Why don’t new cars come with keyless theft warning?

At the start of the year, I traded in our reliable 2014 Ford Fiesta for a brand new, factory-fresh small SUV more fitting for our growing family.

So far, our Skoda Karoq has been excellent and the plan is to hold onto it for a decade. There are brilliant little features, including a kick boot, which comes in handy when dealing with child, buggy, shopping and a raft of other things.

Another feature is keyless entry. As long as I have the key on me – say in my pocket – I can open the door without having to press the unlock button on the fob.

It again is another little thing that just makes the whole process of juggling family life easier.

Easy solutions: Why aren't signal blocking pouches dished out with new car sales - and why aren't buyers warned of the dangers? Pictured, the old school method of stealing a motor Easy solutions: Why aren't signal blocking pouches dished out with new car sales - and why aren't buyers warned of the dangers? Pictured, the old school method of stealing a motor

Easy solutions: Why aren’t signal blocking pouches dished out with new car sales – and why aren’t buyers warned of the dangers? Pictured, the old school method of stealing a motor

When we picked up the car from the dealership, it did a ‘grand’ reveal. We pulled the cover off and were given a tour by the salesman, highlighting some of the nifty features and essentials.

One point he entirely missed out, however, was the rise in keyless crime. 

Latest statistics from the Association of British Insurers shows that payouts for vehicle crime have soared in the last year.

Meanwhile, data from the Home Office shows a 50 per cent rise in motor thefts over the last five years. A big chunk of both of these worrying statistics will be down to relay attacks.

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Put simply, it’s where criminals will trick your car into thinking they have the key by using a device to mimic the signal from your key, kept inside the home.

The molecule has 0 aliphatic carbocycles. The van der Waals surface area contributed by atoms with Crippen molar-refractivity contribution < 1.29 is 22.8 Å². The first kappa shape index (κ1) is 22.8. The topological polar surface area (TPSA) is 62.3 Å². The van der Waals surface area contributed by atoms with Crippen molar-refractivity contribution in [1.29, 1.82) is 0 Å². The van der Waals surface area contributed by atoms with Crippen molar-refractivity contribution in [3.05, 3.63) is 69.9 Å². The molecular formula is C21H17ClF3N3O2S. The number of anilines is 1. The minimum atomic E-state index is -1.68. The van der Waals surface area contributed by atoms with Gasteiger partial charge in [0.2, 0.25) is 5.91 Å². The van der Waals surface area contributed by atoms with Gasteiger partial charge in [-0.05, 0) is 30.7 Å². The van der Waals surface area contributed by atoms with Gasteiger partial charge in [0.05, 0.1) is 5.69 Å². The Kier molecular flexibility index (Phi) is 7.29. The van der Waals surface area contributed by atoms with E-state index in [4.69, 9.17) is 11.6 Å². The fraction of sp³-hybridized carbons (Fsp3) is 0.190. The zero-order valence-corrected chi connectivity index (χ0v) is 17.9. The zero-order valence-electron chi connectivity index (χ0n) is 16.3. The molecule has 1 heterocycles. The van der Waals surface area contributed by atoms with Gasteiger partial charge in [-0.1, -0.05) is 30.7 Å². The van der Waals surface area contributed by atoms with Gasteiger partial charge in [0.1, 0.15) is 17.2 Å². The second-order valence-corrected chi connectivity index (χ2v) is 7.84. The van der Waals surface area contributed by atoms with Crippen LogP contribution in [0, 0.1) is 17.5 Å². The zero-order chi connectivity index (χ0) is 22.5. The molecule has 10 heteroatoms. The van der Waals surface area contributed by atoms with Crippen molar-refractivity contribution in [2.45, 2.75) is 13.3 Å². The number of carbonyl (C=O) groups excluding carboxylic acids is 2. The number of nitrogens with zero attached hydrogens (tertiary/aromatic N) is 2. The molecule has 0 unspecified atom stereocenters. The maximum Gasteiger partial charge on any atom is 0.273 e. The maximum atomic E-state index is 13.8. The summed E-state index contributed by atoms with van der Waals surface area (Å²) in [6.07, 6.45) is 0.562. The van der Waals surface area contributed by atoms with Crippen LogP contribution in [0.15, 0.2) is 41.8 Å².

This is made simpler if your key is exposed and close to the driveway, say by a window or hallway.

Criminals can then get into the vehicle, start it, and drive off. 

Now, I own a relatively ‘budget’ badge car – not a prestige one that is more likely to be targeted by thieves – but the risk is still there.

It would have been nice to be told – at which point I could have protected myself.

There are simple solutions to help combat the rise in keyless crime. The two easiest that spring to mind are:

When you are handed over the keys to a new motor, the salesman tells you about the benefits of keyless entry – and then gives you tips on how to prevent being a victim.

Not everyone will know about it – and the more we arm people with knowledge, the more spooked they are likely to be into taking action.

Secondly, why – when forking out thousands of pounds for a new car with the technology – wouldn’t a signal blocking pouch now just come a standard?

They are inexpensive and can even be offered as an optional extra. It strips out the element of drivers not bothering to snap one up before the worst happens. They cost as little as a fiver online. I’m sure that a cunning dealer could get their car maker’s brand stamped on them and sell them for a multiple of that.

Data shows that insurers are paying out more than £1million a day, following a worrying surge in car thefts driven by keyless car crime.

How long will it be until insurers say enough is enough – and start putting clauses in terms and conditions stating that a car owner has been negligent by not using a signal blocking pouch, or for leaving their keys on the side by the front door.

It’s time for manufacturers to help combat the problem they’ve helped create. 

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